I ordered a new lens with a toric landing zone (90 microns flatter in the horizontal meridian with no change vertically). With the new lens, one month later, he reported excellent vision (20/25+), comfortable wearing time of 12 hours a day and only slight and occasional redness. He also reported much better vision on the golf course!


Although not a contraindication, the presence of pre-existing central corneal scarring will limit the vision-correcting potential of any contact lens—including sclerals. But appearances of scarring can be deceiving, and clinicians should still provide a diagnostic fitting for these patients; scleral lenses may still provide the best potential visual acuity.

Complications
As with any contact lens fitting, complications can occur with scleral lenses.13 Some include corneal neovascularization, limbal injection, corneal/conjunctival infection, corneal staining and corneal edema. 

Case 2

Corneal topography of the left eye.

A 29-year-old male was referred to me with a history of keratoconus in both eyes. When he was first diagnosed at 19, he was prescribed corneal GP lenses. He wore those for about five years with varying degrees of comfort. After hearing about new contact lens options for keratoconus, he pursued other modalities over the next five years, including: piggyback, hybrid and special soft lenses. 

He came in wearing the special soft lenses that provided good comfort, but he complained that vision was not acceptable and that he had to replace them every two months due to deposits.

Findings
• Current corrected VA: 20/30- OD, 20/40 OS.
• Refraction: -4.25 -4.75 x80 20/70 OD, -5.50 -5.25 x 115 20/80 OS.
• Slit lamp: Apical thinning and 1-2+ vertical striae OD; apical thinning, 2+ vertical striae and trace hazy scar OS.
• Topography: Irregular astigmatism with inferior temporal steepening and inferior temporal apex OU.
• Corneal diameter: 12.0mm                                


Initial diagnostic lens showed small central bearing.

Solution
After discussing his history and various contact lens options, I recommended we proceed with scleral lenses.  

Diagnostic evaluation for fitting his left eye went well. He was happy with both the vision and comfort with the scleral lenses. I used a prolate back surface design in a 17.0mm lens. 

Initial diagnostic lens for the left eye:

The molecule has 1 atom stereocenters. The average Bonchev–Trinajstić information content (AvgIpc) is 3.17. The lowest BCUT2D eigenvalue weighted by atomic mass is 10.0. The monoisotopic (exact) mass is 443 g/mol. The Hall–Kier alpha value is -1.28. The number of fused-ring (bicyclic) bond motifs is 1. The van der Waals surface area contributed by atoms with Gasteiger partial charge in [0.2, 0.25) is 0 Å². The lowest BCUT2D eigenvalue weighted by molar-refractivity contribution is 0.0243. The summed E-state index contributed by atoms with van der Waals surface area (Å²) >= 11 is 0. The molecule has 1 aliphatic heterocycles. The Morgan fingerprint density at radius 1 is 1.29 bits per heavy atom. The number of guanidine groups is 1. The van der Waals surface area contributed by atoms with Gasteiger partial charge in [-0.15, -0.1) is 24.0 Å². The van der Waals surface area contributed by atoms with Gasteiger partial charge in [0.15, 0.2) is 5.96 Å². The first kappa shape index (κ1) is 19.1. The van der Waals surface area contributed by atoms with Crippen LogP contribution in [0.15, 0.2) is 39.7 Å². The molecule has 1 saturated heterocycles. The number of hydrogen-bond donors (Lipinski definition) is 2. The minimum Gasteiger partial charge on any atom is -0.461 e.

• Sagittal depth: - 4900 microns
• Base curve: -7.8
• Diameter: 17.0
• Power: -2.00
• Over-refraction: 3.50 sph 20/20-

The initial diagnostic lens showed slight central bearing but good limbal clearance and good edge alignment.  


The patient’s left eye after wearing the prescribed scleral lens for six hours.

The first lens I ordered had 150 microns greater sagittal depth than the diagnostic lens.     

First lens ordered for the left eye:  
• Sagittal depth: 5050 microns
• BC; 7.80 prolate design
• OAD: 17.0
• Power: -5.50          

At one-week follow-up he reported comfortable wearing time of 14 hours and reported not needing to use any lubricating drops. He reported his visual acuity in his left eye as very good, and he read 20/20- with no distortions. Slit lamp evaluation showed minimal hyperemia that did not change with increased wearing time.

To minimize complications, clinicians should provide a thorough initial fitting evaluation, patient education on proper disinfection and handling techniques, and careful follow-up procedures. In addition, the use of highly permeable materials and special solutions during application can minimize the chance of patients experiencing these complications. These instances, however, are rare and will occur less frequently with increased practitioner experience and confidence.

Fitting your patients with irregular corneas with scleral lenses can be gratifying and is a worthwhile skill set to incorporate into your practice. Scleral lenses can provide comfortable lens wear, clear vision and longer wear time.9 As a practitioner, it is rewarding to hear patients who were unsuccessful in other contact lens modalities report clear vision and an improved quality of life with properly fit scleral lenses. Further, as sclerals are specialty lenses, they can generate greater revenue per patient for your practice from higher fitting fees and enthusiastic word-of-mouth referrals for other specialty patients.   

Dr. Lipson is an assistant professor at University of Michigan’s Kellogg Eye Center, Department of Ophthalmology and Visual Science, at the Northville location. His clinical practice involves contact lenses with an emphasis on specialty lenses for overnight corneal reshaping, keratoconus, post-corneal transplant, post-refractive surgery and severe dry eye. He conducts clinical research as the principal investigator for studies on corneal reshaping, vision-related quality of life, myopia control and new lens designs. He lectures nationally and internationally on specialty contact lens and research topics. He is a consultant for Bausch + Lomb’s Specialty Vision Product (SVP) division, specializing in education and training on specialty contact lenses with emphasis on orthokeratology.  Dr. Lipson is the vice president of the Scleral Lens Education Society and a fellow of the American Academy of Optometry.